Microsoft has notably not made investments to become a supporting member of the OpenStack project, though. In April, OpenStack scored some big-name contributors when IBM, Red Hat and Yahoo officially signed on to the movement, joining other "platinum" level sponsors including Rackspace, AT&T, Canonical and HP. Platinum members agree to invest $1.5 million toward the program during the next three years and they have dedicated staff members working specifically on OpenStack. There are dozens of other "gold"-level sponsors of the program, each of which has committed more than $50,000 to the project annually. Companies in this category include Cisco, Dell, NetApp and Piston Cloud Computing.
Pouliot says he doesn't know when, or if, Microsoft will join as an official OpenStack sponsor. "My primary goal is making sure we get [Hyper-V support] back in," Pouliot says. As for future commitments from the company, he says "anything's possible." In addition to Pouliot, he says Microsoft has hired former Rackspace developer Jordan Rinke on a part-time basis to help advance Hyper-V features in OpenStack. He also attended the OpenStack Design Summit after the Essex release, where he met other people interested in reintegrating Hyper-V support, he says.
So far, Pouliot and Rinke have worked to build up Hyper-V functionality within the code, including the ability to start, stop, pause, unpause, suspend, resume and attach or detach volumes. Pouliot says he holds regular meetings to discuss the code development and there is a small community of more than a dozen people around the world working on integrating Hyper-V support, including representatives from CERN, the European nuclear research organization. The group is working on "cleaning up" integration with the OpenStack Horizon project, which is the dashboard user interface. Pouliot says the most important step will be to have continuous integration (CI) of Hyper-V to ensure the support for the hypervisor stays with the project.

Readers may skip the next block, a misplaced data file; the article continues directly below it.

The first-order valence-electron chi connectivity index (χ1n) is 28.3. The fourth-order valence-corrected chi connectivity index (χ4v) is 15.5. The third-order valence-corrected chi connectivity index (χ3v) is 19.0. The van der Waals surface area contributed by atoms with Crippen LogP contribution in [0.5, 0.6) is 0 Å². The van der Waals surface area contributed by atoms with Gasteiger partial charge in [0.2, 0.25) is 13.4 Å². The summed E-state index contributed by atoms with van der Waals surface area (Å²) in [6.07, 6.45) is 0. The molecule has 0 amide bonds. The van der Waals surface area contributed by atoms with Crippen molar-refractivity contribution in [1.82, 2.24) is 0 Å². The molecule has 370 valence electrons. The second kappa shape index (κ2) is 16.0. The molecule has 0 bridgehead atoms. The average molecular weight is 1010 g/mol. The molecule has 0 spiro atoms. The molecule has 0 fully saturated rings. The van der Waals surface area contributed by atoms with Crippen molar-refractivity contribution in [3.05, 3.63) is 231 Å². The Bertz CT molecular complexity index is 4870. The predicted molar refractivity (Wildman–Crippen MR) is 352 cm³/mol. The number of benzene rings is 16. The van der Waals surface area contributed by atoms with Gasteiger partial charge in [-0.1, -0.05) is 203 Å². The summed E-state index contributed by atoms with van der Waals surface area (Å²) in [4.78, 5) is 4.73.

Pouliot says it will take time to continue to develop the community the support Hyper-V. "We need to get more interest, which will provide a business justification," he says. "It's been all positive though, it's moving in the direction it needs to move in and we're just focused on getting into Folsom and keeping with it."
Forrest Research VP James Staten says he's not hugely surprised to see Microsoft's deliberate attempts to reintegrate Hyper-V support into OpenStack, as evident by the hiring of Pouliot. Microsoft's goal is to have broad-ranging support for its products and having Hyper-V support in OpenStack advances that goal. "While Microsoft has its own private cloud stack, they want Hyper-V, and Windows server for that matter, to be a ubiquitously available and thus supported as widely as possible," he says.
Similarly, OpenStack is looking to become a one-stop shop for IaaS cloud resources, so it's in the project's interest to include support for all major hypervisors. Overall though, Staten says Microsoft investing in OpenStack, even if it is a minimal amount, highlights the momentum of the OpenStack movement. "Clearly OpenStack has reached a level of momentum that Microsoft needs to show commitment to it."
Network World staff writer Brandon Butler covers cloud computing and social collaboration. He can be reached at BButler@nww.com and found on Twitter at @BButlerNWW.